Bruce Rutherford: : There were various types of letter, but I will pass the question to our land manager, Andrew Rosher.
Andrew Rosher (Turner and Townsend): : I will just run through some dates and the numbers of letters that were sent out to landowners. The first letter was sent to the 56 parties that we believed would be most affected by the proposals. The letter alerted them to the proposals and gave the background to the project. That letter was sent out before the road shows. The second set of letters went to the same parties and alerted them to the possibility of compulsory purchase, which could affect their properties. That was also sent to 56 people. One set of letters was sent by first class Royal Mail post, and the second set was sent by recorded delivery.
The third set of letters went to 140 additional parties who we believed would be affected by environmental measures such as noise and vibration. Those letters were sent by recorded delivery.
In February 2003, we also hand delivered 350 letters to parties who live adjacent to the limits of the land that was to be acquired or used. Following that, we sent out 118 letters to objectors on 24 November 2003. The final mass mailing was made up of letters to the 22 objectors who did not say that they required a meeting following submission of their objections. You can see that we have sent out approximately 750 letters, some of which were hand delivered, some of which were sent recorded delivery and some of which were sent first class.
Margaret Smith: : I come back to the consultation that you took part in before the introduction of the bill. What influence did people have on the route and choices for stations? Can you give examples of your changing the plans as a result of consultation?
Bruce Rutherford: : We investigated about 40 different areas through discussions with individuals or groups of people and we have changed our ideas as we have proceeded with the bill. You will find those areas detailed in the memorandum that we have just handed to the committee. There is also a long list of individuals, groups of people and companies; there is quite a cross section of different interested parties. Mr Rosher will give some details.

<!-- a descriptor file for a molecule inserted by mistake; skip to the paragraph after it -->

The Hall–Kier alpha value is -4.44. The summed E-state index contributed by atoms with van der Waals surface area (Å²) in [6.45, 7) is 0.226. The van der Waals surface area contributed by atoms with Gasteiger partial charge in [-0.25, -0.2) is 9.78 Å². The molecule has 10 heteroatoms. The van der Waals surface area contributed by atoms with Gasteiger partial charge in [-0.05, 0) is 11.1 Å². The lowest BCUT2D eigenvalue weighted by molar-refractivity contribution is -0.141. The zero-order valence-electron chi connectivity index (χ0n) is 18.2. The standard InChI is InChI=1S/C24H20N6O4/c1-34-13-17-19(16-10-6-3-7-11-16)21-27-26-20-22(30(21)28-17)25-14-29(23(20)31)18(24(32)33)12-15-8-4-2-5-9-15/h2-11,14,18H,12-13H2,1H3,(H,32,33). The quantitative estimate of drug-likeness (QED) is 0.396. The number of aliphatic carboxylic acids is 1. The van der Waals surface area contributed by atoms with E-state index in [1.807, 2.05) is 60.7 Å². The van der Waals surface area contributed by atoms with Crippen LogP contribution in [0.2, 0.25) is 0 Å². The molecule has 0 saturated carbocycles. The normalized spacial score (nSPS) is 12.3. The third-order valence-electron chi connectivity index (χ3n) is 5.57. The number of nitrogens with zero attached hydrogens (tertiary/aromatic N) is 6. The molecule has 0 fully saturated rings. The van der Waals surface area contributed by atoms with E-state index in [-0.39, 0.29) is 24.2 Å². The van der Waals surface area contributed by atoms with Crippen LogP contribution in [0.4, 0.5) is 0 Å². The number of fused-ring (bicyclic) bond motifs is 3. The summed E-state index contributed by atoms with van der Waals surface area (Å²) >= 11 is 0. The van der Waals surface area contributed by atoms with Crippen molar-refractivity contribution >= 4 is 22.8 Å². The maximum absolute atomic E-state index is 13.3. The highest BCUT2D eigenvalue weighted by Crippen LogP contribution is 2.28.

Andrew Rosher: : The lists are of the changes made to the scheme at the request of non-objectors and objectors. Non-objectors are those whom we consulted prior to objections being submitted. In their case we were not seeking to remove an objection but were extremely concerned that we needed to make changes to the scheme. One of the consultees was Asda in Galashiels. The changes ranged from a major realignment of the proposed rail route right down to reducing the potential temporary land take in Galashiels to ensure that someone could continue to access their property.
In response to objectors, we made minor and major changes to the scheme, which ranged from the removal of access requirements at Dalhousie farm cottages to a reduction in the land take adjacent to the listed building in which today's meeting is being held right through to a major realignment of a road in Galashiels. Where possible, we have taken account of people's opinions and requirements and changed the design of the scheme.
Gordon Jackson: : Let us conjure the hypothetical possibility that the project should go ahead. How do you intend to consult the public and, more specifically, the affected persons? For example, will there be dialogue with people who are looking for compensation or dialogue to do with measures to deal with environmental mitigation? In other words, what future discussions are planned if the project proceeds?
Bruce Rutherford: : The job is just beginning, so consultation is on-going. The scheme is in its infancy. It is our intention to keep affected parties that are close to the line fully involved in how we take the project forward.
About £8.6 million of compensation is provided for in the funding statement that is attached to the bill. That will take care of the necessary payments to people. We have also been in discussions with objectors and others who might be directly affected by the scheme and to whom compensation will be due in one form or another.
I will pass you across to Mr Rosher, who has been involved with the issue on a daily basis.
Andrew Rosher: : In taking the project forward, we are following the key guidance that Mr Rutherford mentioned earlier, which is the code of practice on the dissemination of information during major infrastructure projects and the guidance issued under the Transport and Works Act 1992. The guidance makes it clear that consultation must continue up to and during the operational phase.